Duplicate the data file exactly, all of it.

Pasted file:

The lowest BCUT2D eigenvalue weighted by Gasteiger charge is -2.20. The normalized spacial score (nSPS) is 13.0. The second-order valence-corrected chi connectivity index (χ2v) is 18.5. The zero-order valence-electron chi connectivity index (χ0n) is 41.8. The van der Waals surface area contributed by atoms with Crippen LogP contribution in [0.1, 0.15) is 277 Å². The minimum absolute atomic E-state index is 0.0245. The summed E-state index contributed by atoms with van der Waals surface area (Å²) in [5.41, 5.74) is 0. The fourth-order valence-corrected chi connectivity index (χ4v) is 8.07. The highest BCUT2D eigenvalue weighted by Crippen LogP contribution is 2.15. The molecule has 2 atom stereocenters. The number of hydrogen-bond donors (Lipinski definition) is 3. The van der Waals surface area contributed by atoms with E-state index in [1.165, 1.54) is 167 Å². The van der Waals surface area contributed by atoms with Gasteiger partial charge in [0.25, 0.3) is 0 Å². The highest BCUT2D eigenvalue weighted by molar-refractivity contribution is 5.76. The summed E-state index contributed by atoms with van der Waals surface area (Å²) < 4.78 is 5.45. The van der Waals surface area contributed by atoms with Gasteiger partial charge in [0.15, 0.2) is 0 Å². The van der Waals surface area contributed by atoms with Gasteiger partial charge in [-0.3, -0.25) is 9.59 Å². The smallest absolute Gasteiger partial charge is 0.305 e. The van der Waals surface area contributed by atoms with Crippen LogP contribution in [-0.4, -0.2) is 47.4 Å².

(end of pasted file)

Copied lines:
The lowest BCUT2D eigenvalue weighted by Gasteiger charge is -2.20. The normalized spacial score (nSPS) is 13.0. The second-order valence-corrected chi connectivity index (χ2v) is 18.5. The zero-order valence-electron chi connectivity index (χ0n) is 41.8. The van der Waals surface area contributed by atoms with Crippen LogP contribution in [0.1, 0.15) is 277 Å². The minimum absolute atomic E-state index is 0.0245. The summed E-state index contributed by atoms with van der Waals surface area (Å²) in [5.41, 5.74) is 0. The fourth-order valence-corrected chi connectivity index (χ4v) is 8.07. The highest BCUT2D eigenvalue weighted by Crippen LogP contribution is 2.15. The molecule has 2 atom stereocenters. The number of hydrogen-bond donors (Lipinski definition) is 3. The van der Waals surface area contributed by atoms with E-state index in [1.165, 1.54) is 167 Å². The van der Waals surface area contributed by atoms with Gasteiger partial charge in [0.25, 0.3) is 0 Å². The highest BCUT2D eigenvalue weighted by molar-refractivity contribution is 5.76. The summed E-state index contributed by atoms with van der Waals surface area (Å²) < 4.78 is 5.45. The van der Waals surface area contributed by atoms with Gasteiger partial charge in [0.15, 0.2) is 0 Å². The van der Waals surface area contributed by atoms with Gasteiger partial charge in [-0.3, -0.25) is 9.59 Å². The smallest absolute Gasteiger partial charge is 0.305 e. The van der Waals surface area contributed by atoms with Crippen LogP contribution in [-0.4, -0.2) is 47.4 Å².